• “How can you determine if any of the rectangles have the same area?” (See if the sides are factor pairs of the same number. Use the side lengths and multiply them to see if the product is the same number.)

## Activity 2: Analyze the Rectangles (20 minutes)

### Narrative

In this activity, students use their understanding of factor pairs, prime, and composite numbers to analyze their peers’ artwork. They look for rectangles that have the same area and those with a prime number or a composite number for their area. Students practice communicating with precision as they identify rectangles and how they know the rectangles meet these conditions (MP6).

After students share their analyses with their partner and a brief class discussion, give students time to color their artwork and to prepare it for display.

MLR8 Discussion Supports. Synthesis: Display the following sentence frames to support whole-class discussion: “To find rectangles with the same area I looked for . . .”, “To find rectangles with an area that is prime, I looked for . . .”, and “To find rectangles with an area that is composite, I looked for . . . .”

### Required Materials

Materials to Gather

### Launch

• Groups of 2
• “Switch artwork with your partner.”
• “Look at your partner’s work and try to find three kinds of rectangles: rectangles with the same area, rectangles with an area that is a prime number, and rectangles with an area that is a composite number.”
• “Then, if your partner completed a challenge from the first activity, see which one they did.”

### Activity

• 5–7 minutes: independent work time
• 2–3 minutes: partner discussion
• Monitor for students who consider factor pairs of a number as they look for rectangles with the same area in their partner's artwork.

### Student Facing

Using your partner’s artwork, look for and describe each of the following:

1. Rectangles that have the same area
2. Rectangles with an area that is a prime number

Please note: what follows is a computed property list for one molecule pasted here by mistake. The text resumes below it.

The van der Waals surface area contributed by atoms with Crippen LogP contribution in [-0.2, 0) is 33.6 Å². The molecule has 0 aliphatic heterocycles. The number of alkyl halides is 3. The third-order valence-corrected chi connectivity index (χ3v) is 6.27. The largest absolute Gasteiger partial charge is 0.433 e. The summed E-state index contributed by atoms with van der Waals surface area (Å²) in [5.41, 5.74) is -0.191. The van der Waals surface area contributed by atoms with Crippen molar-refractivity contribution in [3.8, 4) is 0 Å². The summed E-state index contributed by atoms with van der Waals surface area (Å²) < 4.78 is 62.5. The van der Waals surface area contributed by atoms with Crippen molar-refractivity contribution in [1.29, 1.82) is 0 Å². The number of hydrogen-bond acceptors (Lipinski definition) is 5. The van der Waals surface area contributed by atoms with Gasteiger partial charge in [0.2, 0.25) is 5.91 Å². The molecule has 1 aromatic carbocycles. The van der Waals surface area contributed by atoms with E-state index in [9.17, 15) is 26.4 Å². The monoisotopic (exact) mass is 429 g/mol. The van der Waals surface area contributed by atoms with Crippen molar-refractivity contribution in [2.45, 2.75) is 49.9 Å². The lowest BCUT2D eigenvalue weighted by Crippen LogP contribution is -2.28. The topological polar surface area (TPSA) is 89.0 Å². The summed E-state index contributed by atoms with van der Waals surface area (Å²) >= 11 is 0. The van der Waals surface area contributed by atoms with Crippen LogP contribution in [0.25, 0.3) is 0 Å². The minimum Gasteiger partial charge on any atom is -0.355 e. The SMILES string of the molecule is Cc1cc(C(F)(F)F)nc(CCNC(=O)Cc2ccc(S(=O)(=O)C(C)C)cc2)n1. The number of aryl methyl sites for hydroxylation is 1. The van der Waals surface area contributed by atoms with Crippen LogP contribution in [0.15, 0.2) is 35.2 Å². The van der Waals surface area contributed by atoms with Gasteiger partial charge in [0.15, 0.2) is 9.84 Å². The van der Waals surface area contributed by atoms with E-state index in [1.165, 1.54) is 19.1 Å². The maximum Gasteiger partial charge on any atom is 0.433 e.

3. Rectangles with an area that is a composite number
4. Which challenge they completed

### Activity Synthesis

• Invite 1–2 previously selected students to share how they found rectangles with the same area. (The sides are factor pairs of the same number.)
• “Now, take a moment to color your artwork with 3–4 colors. Later, you'll display your work for others to see.”
• Give students colored pencils, crayons, or markers.
• 8–10 minutes: independent work time
• Give students materials needed for the gallery walk: glue or tape for displaying their artwork and sticky notes for writing comments or questions.

## Lesson Synthesis

### Lesson Synthesis

Direct students to display their artwork for all to see.

“You will now walk around and look at the art the class has made. As you do so, consider questions that you might ask the artists about their design. Choose at least one piece of artwork and write a question about it on a sticky note.”

5–6 minutes: gallery walk

Monitor for questions that are related to the artist's intent or mathematics in the design. Invite a couple of students to whom those questions are directed to answer questions about their art.

“Today you had a chance to create artwork and display it like in an art gallery.”

“What was the most challenging part about creating the artwork?” (I was limited to only using rectangles. I had to make sure two rectangles had the same area.)

“What connections do you see between the mathematics and art we experienced today?” (The art we made uses rectangles. We can use multiplication to figure out if the areas are the same or different. We had the same requirements, but our art was different because we chose different side lengths.)